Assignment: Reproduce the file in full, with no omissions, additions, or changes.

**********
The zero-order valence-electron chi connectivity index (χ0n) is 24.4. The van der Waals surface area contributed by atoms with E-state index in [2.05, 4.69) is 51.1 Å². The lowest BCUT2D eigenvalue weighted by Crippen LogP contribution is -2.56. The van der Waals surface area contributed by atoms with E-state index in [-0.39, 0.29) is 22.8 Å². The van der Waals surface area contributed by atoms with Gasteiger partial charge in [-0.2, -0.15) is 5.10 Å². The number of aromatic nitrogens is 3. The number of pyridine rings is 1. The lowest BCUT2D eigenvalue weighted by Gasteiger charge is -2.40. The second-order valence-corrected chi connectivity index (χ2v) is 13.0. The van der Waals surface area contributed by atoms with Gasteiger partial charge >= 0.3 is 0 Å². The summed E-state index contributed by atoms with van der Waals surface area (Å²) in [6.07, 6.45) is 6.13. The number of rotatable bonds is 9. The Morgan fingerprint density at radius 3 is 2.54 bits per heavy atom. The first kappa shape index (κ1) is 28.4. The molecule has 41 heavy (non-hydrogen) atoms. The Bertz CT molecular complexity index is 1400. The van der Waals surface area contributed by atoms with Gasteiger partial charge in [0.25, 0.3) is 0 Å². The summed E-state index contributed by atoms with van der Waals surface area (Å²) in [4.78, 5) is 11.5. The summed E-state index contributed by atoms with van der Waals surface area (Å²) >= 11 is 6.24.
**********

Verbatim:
The zero-order valence-electron chi connectivity index (χ0n) is 24.4. The van der Waals surface area contributed by atoms with E-state index in [2.05, 4.69) is 51.1 Å². The lowest BCUT2D eigenvalue weighted by Crippen LogP contribution is -2.56. The van der Waals surface area contributed by atoms with E-state index in [-0.39, 0.29) is 22.8 Å². The van der Waals surface area contributed by atoms with Gasteiger partial charge in [-0.2, -0.15) is 5.10 Å². The number of aromatic nitrogens is 3. The number of pyridine rings is 1. The lowest BCUT2D eigenvalue weighted by Gasteiger charge is -2.40. The second-order valence-corrected chi connectivity index (χ2v) is 13.0. The van der Waals surface area contributed by atoms with Gasteiger partial charge >= 0.3 is 0 Å². The summed E-state index contributed by atoms with van der Waals surface area (Å²) in [6.07, 6.45) is 6.13. The number of rotatable bonds is 9. The Morgan fingerprint density at radius 3 is 2.54 bits per heavy atom. The first kappa shape index (κ1) is 28.4. The molecule has 41 heavy (non-hydrogen) atoms. The Bertz CT molecular complexity index is 1400. The van der Waals surface area contributed by atoms with Gasteiger partial charge in [0.25, 0.3) is 0 Å². The summed E-state index contributed by atoms with van der Waals surface area (Å²) in [4.78, 5) is 11.5. The summed E-state index contributed by atoms with van der Waals surface area (Å²) >= 11 is 6.24.